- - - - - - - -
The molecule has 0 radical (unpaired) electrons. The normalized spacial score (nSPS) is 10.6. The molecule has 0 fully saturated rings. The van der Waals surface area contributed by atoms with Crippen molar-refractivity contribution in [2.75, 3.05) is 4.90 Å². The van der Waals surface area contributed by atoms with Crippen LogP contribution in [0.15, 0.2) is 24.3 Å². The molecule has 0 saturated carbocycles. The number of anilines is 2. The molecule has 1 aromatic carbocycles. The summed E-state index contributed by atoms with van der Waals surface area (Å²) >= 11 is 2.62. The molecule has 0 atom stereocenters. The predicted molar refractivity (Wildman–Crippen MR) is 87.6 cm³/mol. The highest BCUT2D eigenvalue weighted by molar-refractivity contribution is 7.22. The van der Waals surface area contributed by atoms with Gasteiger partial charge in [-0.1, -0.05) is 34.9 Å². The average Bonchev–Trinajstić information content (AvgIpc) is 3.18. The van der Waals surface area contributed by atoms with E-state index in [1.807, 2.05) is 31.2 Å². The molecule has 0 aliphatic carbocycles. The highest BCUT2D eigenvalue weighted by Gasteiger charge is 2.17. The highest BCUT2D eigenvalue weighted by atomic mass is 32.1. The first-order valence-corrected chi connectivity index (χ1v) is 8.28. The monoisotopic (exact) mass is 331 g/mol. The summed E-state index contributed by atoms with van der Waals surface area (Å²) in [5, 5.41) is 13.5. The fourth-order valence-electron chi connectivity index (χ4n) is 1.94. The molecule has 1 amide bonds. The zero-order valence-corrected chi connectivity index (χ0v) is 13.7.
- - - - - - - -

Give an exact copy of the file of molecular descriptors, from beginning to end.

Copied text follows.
The molecule has 0 radical (unpaired) electrons. The normalized spacial score (nSPS) is 10.6. The molecule has 0 fully saturated rings. The van der Waals surface area contributed by atoms with Crippen molar-refractivity contribution in [2.75, 3.05) is 4.90 Å². The van der Waals surface area contributed by atoms with Crippen LogP contribution in [0.15, 0.2) is 24.3 Å². The molecule has 0 saturated carbocycles. The number of anilines is 2. The molecule has 1 aromatic carbocycles. The summed E-state index contributed by atoms with van der Waals surface area (Å²) >= 11 is 2.62. The molecule has 0 atom stereocenters. The predicted molar refractivity (Wildman–Crippen MR) is 87.6 cm³/mol. The highest BCUT2D eigenvalue weighted by molar-refractivity contribution is 7.22. The van der Waals surface area contributed by atoms with Gasteiger partial charge in [-0.1, -0.05) is 34.9 Å². The average Bonchev–Trinajstić information content (AvgIpc) is 3.18. The van der Waals surface area contributed by atoms with E-state index in [1.807, 2.05) is 31.2 Å². The molecule has 0 aliphatic carbocycles. The highest BCUT2D eigenvalue weighted by Gasteiger charge is 2.17. The highest BCUT2D eigenvalue weighted by atomic mass is 32.1. The first-order valence-corrected chi connectivity index (χ1v) is 8.28. The monoisotopic (exact) mass is 331 g/mol. The summed E-state index contributed by atoms with van der Waals surface area (Å²) in [5, 5.41) is 13.5. The fourth-order valence-electron chi connectivity index (χ4n) is 1.94. The molecule has 1 amide bonds. The zero-order valence-corrected chi connectivity index (χ0v) is 13.7.